Trump Administration Won't Say How A Random CBP Agent Would Know Of A Reporter's Personal Travel

The Justice Department says an apparent Customs and Border Protection agent identified as Jeffrey Rambo was not involved in its leak investigation.
Jeffrey Rambo, who identified himself as a Customs and Border Protection agent willing to provide information, allegedly questioned reporter Ali Watkins about her private travel.
Jeffrey Rambo, who identified himself as a Customs and Border Protection agent willing to provide information, allegedly questioned reporter Ali Watkins about her private travel.
Mike Blake/Reuters

President Donald Trump’s administration is refusing to explain how and why Jeffrey Rambo, apparently a random U.S. Customs and Border Protection agent, may have known about a reporter’s personal travel — or whether he was authorized to access that information at all.

In June 2017, Rambo, whose official role CBP also refuses to explain, contacted national security reporter Ali Watkins, identified himself as a government agent and implied that he could be a source, according to The Washington Post. But when they met, he grilled her about her work and her personal life, noting the dates and locations of international trips she took with James Wolfe, then the director of security for the Senate Intelligence Committee, whom she was dating. Rambo didn’t give Watkins his name, but he mentioned that the Trump administration was aggressively investigating journalists and their sources.

But Customs and Border Protection is not normally involved in investigations of national security leaks. The Justice Department, which handles such matters, says it didn’t ask Rambo for help.

“We are not aware of who Jeff Rambo is, and he was not involved in the investigation,” a Justice Department official wrote in an email to HuffPost.

Federal officials arrested Wolfe last week and accused him of lying to the FBI about his contact with Watkins, who now works for The New York Times, and other reporters. Wolfe pleaded not guilty on Wednesday. The New York Times also revealed that the Justice Department had seized years of Watkins’ phone and email records as part of its investigation into leaks of classified information.

The indictment doesn’t mention CBP and nothing in them explains how Rambo may have come to know private details about Watkins’ travel. If he got the information through his job, it suggests he could have obtained similar information about other travelers, not just Watkins.

“CBP takes all allegations of employee misconduct seriously. The allegation has been immediately referred to CBP’s Office of Professional Responsibility,” an agency spokeswoman said.

Rambo referred requests for comment to CBP. Watkins’ attorney declined to comment. (Watkins is a former HuffPost reporter, and her tenure overlapped with the authors of this story.)

CBP declined to specify Rambo’s exact role at the agency. But CBP agents can have access to databases like TECS and the Advance Passenger Information System (APIS), which contain sensitive information about travel to and from the United States. APIS, for example, has travelers’ names, passport numbers, arrival and departure airports, and travel dates. The information is supposed to be used to identify high-risk passengers and crew members who may pose a terrorist threat.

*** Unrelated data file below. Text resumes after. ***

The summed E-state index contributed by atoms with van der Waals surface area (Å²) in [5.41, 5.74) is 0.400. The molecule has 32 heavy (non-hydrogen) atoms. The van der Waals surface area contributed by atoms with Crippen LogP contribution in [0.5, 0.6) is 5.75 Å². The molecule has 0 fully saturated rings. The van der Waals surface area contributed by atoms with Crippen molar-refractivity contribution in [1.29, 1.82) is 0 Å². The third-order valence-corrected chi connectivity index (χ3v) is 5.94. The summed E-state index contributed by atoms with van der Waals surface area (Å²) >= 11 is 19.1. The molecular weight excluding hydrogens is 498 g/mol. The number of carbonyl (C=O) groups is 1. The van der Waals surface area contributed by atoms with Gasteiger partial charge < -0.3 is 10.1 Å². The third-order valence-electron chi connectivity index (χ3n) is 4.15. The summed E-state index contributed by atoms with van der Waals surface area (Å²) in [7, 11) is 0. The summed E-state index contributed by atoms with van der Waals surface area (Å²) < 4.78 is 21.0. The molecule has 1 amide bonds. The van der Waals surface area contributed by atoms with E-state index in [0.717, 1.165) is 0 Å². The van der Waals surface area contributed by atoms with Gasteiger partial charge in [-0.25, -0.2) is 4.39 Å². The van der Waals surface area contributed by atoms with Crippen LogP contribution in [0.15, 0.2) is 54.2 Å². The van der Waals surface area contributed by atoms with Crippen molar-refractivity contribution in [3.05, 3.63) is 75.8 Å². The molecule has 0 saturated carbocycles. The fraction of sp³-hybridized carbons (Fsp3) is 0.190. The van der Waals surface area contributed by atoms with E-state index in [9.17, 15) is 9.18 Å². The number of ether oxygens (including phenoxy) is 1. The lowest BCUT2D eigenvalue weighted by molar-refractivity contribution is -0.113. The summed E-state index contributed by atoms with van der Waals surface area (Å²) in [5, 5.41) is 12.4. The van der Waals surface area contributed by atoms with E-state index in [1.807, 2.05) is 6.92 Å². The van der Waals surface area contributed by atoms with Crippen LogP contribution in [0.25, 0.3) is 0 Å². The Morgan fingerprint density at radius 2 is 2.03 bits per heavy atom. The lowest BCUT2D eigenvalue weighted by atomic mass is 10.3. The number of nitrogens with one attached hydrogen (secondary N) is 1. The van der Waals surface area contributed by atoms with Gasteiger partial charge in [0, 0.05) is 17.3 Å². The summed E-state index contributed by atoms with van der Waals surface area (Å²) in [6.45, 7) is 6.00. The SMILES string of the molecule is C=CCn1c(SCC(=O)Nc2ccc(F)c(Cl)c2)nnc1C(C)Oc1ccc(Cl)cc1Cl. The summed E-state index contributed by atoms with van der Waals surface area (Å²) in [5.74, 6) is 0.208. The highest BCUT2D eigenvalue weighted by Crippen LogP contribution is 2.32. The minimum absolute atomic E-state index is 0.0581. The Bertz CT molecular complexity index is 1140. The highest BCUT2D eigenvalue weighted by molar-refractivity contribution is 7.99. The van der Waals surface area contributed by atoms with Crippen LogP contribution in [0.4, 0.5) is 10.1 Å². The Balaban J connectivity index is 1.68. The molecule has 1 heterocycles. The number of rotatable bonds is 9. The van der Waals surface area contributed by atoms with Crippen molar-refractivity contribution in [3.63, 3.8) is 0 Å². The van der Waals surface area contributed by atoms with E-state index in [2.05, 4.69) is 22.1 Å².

But international travel information can be incredibly sensitive, whether it helps reveal a private work trip, travel buddies or a visit to a country for a politically sensitive purpose. This information is protected by privacy laws and regulations, and the government claims there are oversight mechanisms in place.

To prevent abuse, TECS retains audit logs pertaining to all users’ keystrokes and access sessions. With APIS, multiple attempts to access information without proper authorization will cause the system to suspend access automatically. With APIS, not all CBP officers can pull the same travel data; rather, it’s based on the individual’s need to know, official duties, agency of employment, and appropriate background investigation and training, a CBP spokeswoman said

She did not say what kind of access Rambo had or whether he broke the rules. CBP doesn’t appear to have acted on the allegation before The Washington Post report, and it’s unclear if they would have caught the alleged misconduct otherwise and what the protocols are to preemptively do so.

“We encourage all members of the public to report any potential misconduct immediately so that it may be investigated,” the CBP spokeswoman said.

There isn’t readily available data on the number of CBP officers who have wrongly accessed information. But, more broadly, many law enforcement officers have been accused of abusing confidential databases: In 2013, the National Security Agency’s internal watchdog found that at least a dozen employees had used government surveillance tools to spy on their current and former lovers. The Associated Press found that from 2013 to 2015, local officers and employees who misused databases were fired, resigned or suspended more than 325 times. Last year, HuffPost Highline published a detailed investigation of one such former police officer in Delaware.

Just this week, a former supervisor in the Department of Homeland Security was arraigned on an indictment charging him with lying to the FBI about his improper transmission of sensitive law enforcement information. He allegedly improperly searched a confidential law enforcement database.

Lawmakers have questions about Rambo’s case.

On Wednesday, House Judiciary Committee members Jerrold Nadler (D-N.Y.) and Jamie Raskin (D-Md.) wrote a letter to Secretary of Homeland Security Kirstjen Nielsen and her predecessor, John Kelly, asking for more information about how and why Rambo acquired information about Watkins.

Rambo’s “alleged misconduct is deeply troubling,” the lawmakers wrote.

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